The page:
As I mentioned in part 1 of the scooter registration story, the woman at the DMV told me the last time that I would need to get my scooter inspected before I could get tags since the paperwork said the engine was 149cc’s and the state of Alabama requires 150cc’s. The courthouse where the DMV is located is 12.4 miles away and the roads are pretty busy with traffic.
I put on my big orange helmet today and plotted a route that would avoid the busiest roads. I hit stretches of road with 55mph speed limits and the scooter performed great. It took the hills without breaking a sweat and made the 24.8 mile round trip without a problem.
Although, I will freely admit that the scooter is less fun to drive as you near its top speed. It does not get unstable, but the ride gets a bit rough when you go past 5omph.
I got to the DMV without incident and gained more confidence driving intraffic andÂ in the scooter’s abilities. After waiting about 2 hours in line, I went outside with the vehicle inspector and he looked over the scooter, asked a few questions about the engine (mostly how many cylinders) and copied down the VIN number from the factory installed ID plate.
The inspector gave me a small slip of paper signing off on the inspection and I headed back inside.
The Bad News
Signed inspection slip in hand, I went back to the counter and handed it over to the woman who was helping me. She looked at all of the paperwork and then said the scooter needed to be 150cc’s to get a tag. I told her that the person who helped me the previous week said that once the scooter was inspected, I could get a tag – even with the 149cc listing in the Certificate of Origin. She went to talk to her supervisor who said no tag unless the engine is 150cc’s.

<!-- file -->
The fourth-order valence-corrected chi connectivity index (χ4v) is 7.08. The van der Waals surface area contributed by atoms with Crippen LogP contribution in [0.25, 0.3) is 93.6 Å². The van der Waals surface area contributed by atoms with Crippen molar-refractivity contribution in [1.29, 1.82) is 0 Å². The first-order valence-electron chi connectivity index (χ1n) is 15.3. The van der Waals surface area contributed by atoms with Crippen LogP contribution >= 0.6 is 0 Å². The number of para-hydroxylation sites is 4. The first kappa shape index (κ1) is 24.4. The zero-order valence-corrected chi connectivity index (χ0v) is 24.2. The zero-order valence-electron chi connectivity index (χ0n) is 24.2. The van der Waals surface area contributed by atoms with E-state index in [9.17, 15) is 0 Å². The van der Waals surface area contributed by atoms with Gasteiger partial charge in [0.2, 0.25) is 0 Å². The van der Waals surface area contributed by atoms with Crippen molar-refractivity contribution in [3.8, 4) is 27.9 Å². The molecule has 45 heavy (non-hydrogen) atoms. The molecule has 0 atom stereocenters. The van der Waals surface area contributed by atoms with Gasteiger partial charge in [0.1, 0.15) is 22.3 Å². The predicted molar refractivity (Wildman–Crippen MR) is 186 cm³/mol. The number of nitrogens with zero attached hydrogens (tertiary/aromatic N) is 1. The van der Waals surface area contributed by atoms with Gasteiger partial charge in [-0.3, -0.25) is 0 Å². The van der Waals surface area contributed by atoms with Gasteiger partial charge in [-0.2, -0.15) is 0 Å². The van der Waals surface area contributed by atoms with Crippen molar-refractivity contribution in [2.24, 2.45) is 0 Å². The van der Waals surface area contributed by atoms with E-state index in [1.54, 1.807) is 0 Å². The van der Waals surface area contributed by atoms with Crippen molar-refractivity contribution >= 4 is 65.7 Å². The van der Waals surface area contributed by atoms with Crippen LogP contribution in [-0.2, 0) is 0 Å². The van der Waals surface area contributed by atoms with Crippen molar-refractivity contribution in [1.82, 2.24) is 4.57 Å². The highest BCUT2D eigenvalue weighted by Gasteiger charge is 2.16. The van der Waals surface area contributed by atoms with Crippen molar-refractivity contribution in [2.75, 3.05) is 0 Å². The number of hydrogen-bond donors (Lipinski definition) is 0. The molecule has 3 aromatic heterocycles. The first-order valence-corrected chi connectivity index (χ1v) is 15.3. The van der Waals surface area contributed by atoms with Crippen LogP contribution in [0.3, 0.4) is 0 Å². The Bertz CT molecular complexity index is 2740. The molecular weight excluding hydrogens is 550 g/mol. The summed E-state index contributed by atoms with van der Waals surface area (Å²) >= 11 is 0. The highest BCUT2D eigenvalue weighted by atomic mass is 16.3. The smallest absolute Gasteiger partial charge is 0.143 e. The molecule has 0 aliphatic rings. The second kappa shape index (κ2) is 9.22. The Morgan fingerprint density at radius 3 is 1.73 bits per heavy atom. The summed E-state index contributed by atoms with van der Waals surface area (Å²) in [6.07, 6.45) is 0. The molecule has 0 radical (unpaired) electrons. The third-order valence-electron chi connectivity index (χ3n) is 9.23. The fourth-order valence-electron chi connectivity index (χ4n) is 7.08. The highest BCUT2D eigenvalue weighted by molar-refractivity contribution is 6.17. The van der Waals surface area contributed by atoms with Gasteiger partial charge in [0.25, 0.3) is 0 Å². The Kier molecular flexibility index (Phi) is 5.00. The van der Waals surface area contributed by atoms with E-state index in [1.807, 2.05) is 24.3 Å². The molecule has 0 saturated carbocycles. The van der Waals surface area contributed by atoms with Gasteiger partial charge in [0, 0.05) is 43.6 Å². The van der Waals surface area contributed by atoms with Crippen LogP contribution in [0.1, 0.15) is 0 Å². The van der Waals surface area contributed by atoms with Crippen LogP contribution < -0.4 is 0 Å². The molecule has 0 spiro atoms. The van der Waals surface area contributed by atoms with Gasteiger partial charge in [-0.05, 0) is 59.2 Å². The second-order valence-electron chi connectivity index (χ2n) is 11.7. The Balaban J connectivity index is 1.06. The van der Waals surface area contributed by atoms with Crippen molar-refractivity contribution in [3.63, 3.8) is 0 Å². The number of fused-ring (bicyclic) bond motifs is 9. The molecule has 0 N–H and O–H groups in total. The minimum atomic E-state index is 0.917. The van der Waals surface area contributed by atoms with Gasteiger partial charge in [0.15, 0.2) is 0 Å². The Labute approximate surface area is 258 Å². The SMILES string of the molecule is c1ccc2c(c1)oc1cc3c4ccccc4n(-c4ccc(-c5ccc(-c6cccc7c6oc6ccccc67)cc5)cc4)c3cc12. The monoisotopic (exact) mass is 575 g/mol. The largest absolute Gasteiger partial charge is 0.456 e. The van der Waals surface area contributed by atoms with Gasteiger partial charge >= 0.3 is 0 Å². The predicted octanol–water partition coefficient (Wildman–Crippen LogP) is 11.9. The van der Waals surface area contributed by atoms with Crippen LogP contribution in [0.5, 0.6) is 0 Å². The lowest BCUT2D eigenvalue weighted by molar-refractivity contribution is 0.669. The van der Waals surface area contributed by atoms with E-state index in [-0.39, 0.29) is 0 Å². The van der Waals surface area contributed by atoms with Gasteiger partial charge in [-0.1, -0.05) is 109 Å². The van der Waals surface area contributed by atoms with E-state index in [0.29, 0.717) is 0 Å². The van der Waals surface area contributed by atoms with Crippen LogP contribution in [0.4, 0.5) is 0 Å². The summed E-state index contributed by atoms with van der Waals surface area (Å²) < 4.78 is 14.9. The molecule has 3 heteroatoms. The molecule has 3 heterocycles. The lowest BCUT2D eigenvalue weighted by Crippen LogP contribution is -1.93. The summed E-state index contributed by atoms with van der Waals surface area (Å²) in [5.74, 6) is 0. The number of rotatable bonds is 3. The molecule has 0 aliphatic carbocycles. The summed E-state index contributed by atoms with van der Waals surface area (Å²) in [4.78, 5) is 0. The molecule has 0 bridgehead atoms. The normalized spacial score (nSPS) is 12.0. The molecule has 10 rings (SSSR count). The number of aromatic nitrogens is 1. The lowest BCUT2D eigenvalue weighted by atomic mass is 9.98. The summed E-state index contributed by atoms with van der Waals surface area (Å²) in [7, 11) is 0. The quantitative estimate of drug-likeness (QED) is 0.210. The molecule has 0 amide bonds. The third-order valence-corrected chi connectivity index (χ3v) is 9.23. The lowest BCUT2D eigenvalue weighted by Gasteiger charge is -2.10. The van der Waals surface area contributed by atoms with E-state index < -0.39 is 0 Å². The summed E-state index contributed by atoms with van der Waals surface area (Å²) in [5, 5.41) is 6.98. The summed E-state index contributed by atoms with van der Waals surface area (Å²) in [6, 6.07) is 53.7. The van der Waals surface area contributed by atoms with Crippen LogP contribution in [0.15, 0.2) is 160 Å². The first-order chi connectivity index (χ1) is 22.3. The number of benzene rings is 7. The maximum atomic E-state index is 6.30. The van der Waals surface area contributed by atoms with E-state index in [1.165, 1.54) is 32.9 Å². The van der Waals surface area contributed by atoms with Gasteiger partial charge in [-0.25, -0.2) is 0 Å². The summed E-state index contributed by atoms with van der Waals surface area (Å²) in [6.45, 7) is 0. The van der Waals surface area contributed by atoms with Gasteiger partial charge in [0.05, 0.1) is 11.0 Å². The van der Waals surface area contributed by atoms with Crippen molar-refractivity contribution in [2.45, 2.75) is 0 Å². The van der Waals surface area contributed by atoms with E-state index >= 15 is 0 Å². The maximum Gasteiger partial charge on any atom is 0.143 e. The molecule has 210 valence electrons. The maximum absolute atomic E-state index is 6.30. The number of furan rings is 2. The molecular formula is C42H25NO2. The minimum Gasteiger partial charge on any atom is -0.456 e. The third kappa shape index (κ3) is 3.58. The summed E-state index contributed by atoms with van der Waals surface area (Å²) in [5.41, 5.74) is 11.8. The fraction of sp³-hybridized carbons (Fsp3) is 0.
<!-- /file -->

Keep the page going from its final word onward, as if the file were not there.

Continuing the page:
So, the basic verdict of the DMV staff is that the scooter is NOT street legal and they have no idea if there is anything I can do to change this fact. They have no idea if there is any public place where I can legally operate this scooter. They gave me the number to the Alabama Department of Revenue Motor Vehicle Division ( 334-242-9000) and suggested I call them to see if there was any way for me to get my scooter approved for use on the road.
My Next Step
Before attempting to bang my head against the wall of the Alabama Department of Revenue MVD, I decided first to contact the people who sold me the scooter (advertised as a 150cc vehicle) and requested a new Certificate of Origin with the engine size listed as 150cc’s. If they do that, I should be able to get the scooter registered. If not, I’m a bit stumped.
It is unfortunate that I’m having so much trouble with the registration process because the scooter runs great. It handled all the hills around town with no problem and was a blast to drive on the road. It is completely capable of getting me everywhere I need to go around town – if only I can get some license plates to get it legal.
The state of Alabama does not make it very easy to choose a Chinese scooter as a viable transportation option. The scooter is plenty capable for road use in and around town. It can more than keep up with traffic on secondary roads. But, there is no provision for legal use that I have found so far if the engine does not cross that magic 150cc threshold.